Adam Zagoria covers basketball at all levels. He is the author of two books and an award-winning journalist whose articles have appeared in ESPN The Magazine, SLAM, Sheridan Hoops, Sports Illustrated, Basketball Times and in newspapers nationwide.
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GREENBURGH, N.Y. — If you bought a ticket for Wednesday’s Knicks-Wizards game expecting to see superstars Carmelo Anthony and Amar’e Stoudemire, you appear to be out of luck.
The Knicks announced Tuesday that Anthony is out 1-2 weeks with a strained right groin sustained in the first quarter of Monday’s 99-88 win over the Utah Jazz at MSG.
Stoudemire is on an indefinite leave from the team following the death of his old brother, Hazell, Monday in a car crash in Florida. The team had no update on his status Tuesday. Following Wednesday’s game, the Knicks host Kobe Bryant and the Lakers Friday.
“At this point I just really want him to take as much time as he needs,” Knicks center Tyson Chandler said of Stoudemire. “Basketball is one thing, life and family is completely another thing. I hope the best out of his situation with his family. It’s a tough one.”
The Knicks may not have Stoudemire or Anthony, but they do have Linsanity, as in rookie savior Jeremy Lin.
“Well, you can’t really replace them,” Lin said. “But we’re going to have to have people step up and it has to be everybody. It’s not going to be one person scoring 20 points. It’s going to be 2 points here, 2 points there. Everyone is going to have to do a little extra because we don’t have that star power.”
Lin may be the biggest star the Knicks have right now.
He was serenaded with chants of “MVP” during his 28-point, 8-assist outing Monday that followed his 25-point, 5-assist show in Saturday’s win over the Nets.
He said his phone was blowing up with calls from family, friends, former coaches, including Harvard’s Tommy Amaker, and even former teammates form the Golden State Warriors.
Lin was waived by both the Warriors and Houston Rockets in December.
“I talked to all my coaches and most of my teammates in the last three or four days,” Lin said. “It’s just great to hear from everybody, even guys from the Warriors. Being able to talk to my teammates from last year is special.”
Without Anthony and Stoudemire Monday, the Knicks offense looked crisp and fluid, with both Jared Jeffries (13 points) and Steve Novak (19) enjoying season-highs as a result of Lin playing 45 minutes.
Knicks coach Mike D’Antoni said Bill Walker and Iman Shumpert would pick up most of Anthony’s playing time, with Jeffries, Chandler and even rookie big man Jerome Jordan logging minutes in the frontcourt.
“We have enough versatile guys that we can try to mask it a little bit,” D’Antoni said.
Those versatile guys all seemed comfortable playing with Lin, who said after Monday’s game that he would’ve considered going overseas if he the Knicks had ended up waiving him.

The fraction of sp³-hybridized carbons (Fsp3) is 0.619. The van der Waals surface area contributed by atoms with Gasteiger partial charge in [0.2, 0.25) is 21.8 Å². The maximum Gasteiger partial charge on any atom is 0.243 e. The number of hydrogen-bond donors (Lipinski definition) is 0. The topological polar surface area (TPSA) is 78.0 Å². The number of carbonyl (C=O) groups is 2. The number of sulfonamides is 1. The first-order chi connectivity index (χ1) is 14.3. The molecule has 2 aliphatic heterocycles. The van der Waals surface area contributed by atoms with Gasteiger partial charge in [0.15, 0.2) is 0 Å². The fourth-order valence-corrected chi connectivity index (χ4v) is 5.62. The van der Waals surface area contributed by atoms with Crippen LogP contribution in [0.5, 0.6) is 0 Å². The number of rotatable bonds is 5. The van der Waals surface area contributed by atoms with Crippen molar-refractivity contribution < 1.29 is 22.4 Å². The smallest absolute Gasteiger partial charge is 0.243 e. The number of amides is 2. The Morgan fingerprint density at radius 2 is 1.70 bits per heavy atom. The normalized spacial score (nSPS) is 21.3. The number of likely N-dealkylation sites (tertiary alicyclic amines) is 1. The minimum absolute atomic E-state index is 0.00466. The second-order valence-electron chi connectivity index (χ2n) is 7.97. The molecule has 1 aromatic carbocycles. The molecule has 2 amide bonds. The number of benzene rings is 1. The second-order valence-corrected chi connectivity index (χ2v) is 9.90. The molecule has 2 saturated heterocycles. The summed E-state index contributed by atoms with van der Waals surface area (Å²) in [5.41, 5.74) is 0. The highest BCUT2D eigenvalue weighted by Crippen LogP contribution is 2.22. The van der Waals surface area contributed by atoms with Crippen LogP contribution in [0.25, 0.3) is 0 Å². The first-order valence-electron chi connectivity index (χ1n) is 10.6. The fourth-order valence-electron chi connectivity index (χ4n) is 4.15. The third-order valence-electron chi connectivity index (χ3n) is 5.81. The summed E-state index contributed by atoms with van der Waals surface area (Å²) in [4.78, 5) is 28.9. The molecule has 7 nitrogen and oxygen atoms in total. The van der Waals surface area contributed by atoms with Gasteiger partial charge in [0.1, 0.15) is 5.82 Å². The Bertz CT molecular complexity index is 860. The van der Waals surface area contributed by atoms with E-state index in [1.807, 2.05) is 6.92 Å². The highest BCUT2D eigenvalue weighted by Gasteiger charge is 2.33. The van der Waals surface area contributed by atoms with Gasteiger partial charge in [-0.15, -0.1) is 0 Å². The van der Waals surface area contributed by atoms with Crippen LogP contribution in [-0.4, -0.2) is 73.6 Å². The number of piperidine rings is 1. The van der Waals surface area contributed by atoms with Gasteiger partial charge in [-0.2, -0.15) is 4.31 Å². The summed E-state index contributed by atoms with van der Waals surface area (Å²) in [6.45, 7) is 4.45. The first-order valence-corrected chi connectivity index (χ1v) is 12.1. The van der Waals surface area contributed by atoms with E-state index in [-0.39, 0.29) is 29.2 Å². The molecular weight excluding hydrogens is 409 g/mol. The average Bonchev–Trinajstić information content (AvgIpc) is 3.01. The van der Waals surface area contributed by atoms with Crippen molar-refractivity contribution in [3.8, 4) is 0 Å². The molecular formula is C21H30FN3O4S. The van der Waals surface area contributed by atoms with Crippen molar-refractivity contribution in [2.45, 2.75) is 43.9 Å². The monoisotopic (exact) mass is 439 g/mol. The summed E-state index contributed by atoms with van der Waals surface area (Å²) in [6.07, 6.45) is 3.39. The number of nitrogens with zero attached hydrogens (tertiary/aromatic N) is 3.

“He’s doing a really good job of just reading the defense and learning,” Chandler said. “Even when he makes a mistake out there and he sees that he may have missed me, he comes right over and says, ‘I saw it. I’ll get it on the next time,’ and that’s the sign of a good point guard.”
Lin doesn’t want to get complacent, either
“Every time we get complacent that’s when trouble comes,” Lin said. “I’m trying to stay ready. The coverages are going to change. There are going to be different reads I’m going to have to make. I’m trying to prepare as best I can.”
Even though the Wizards have one of the NBA’s worst records, they have perhaps the league’s quickest point guard in former Kentucky star John Wall.
“He’s probably the fastest guard in the league so I’m going to have more than my hands full,” Lin said.
On a personal level, he hasn’t even bought a home in the New York area yet because his contract isn’t guaranteed until after Friday.
“After the deadline,” Lin said, “I’ll look for a place.”
D’Antoni said Josh Harrellson (fractured right wrist) still had about “three-and-a-half” weeks of recovery time, which would put him back after the All-Star Game Feb. 26.
Photo: Getty Images
Adam Zagoria is a Basketball Insider who covers basketball at all levels. A contributor to The New York Times and SportsNet New York (SNY), he is also the author of two books and is an award-winning journalist and filmmaker. His articles have appeared in ESPN The Magazine, SLAM, Sheridan Hoops, Basketball Times and in newspapers nationwide. He also won an Emmy award for his work on the SNY mini-documentary on Syracuse guard Tyus Battle.
A veteran Ultimate Frisbee player, he has competed in numerous National and World Championships and, perhaps more importantly, his teams won the Westchester Summer League (WSL) championships in 2011 and 2013.
He lives in Manhattan with his wife and children.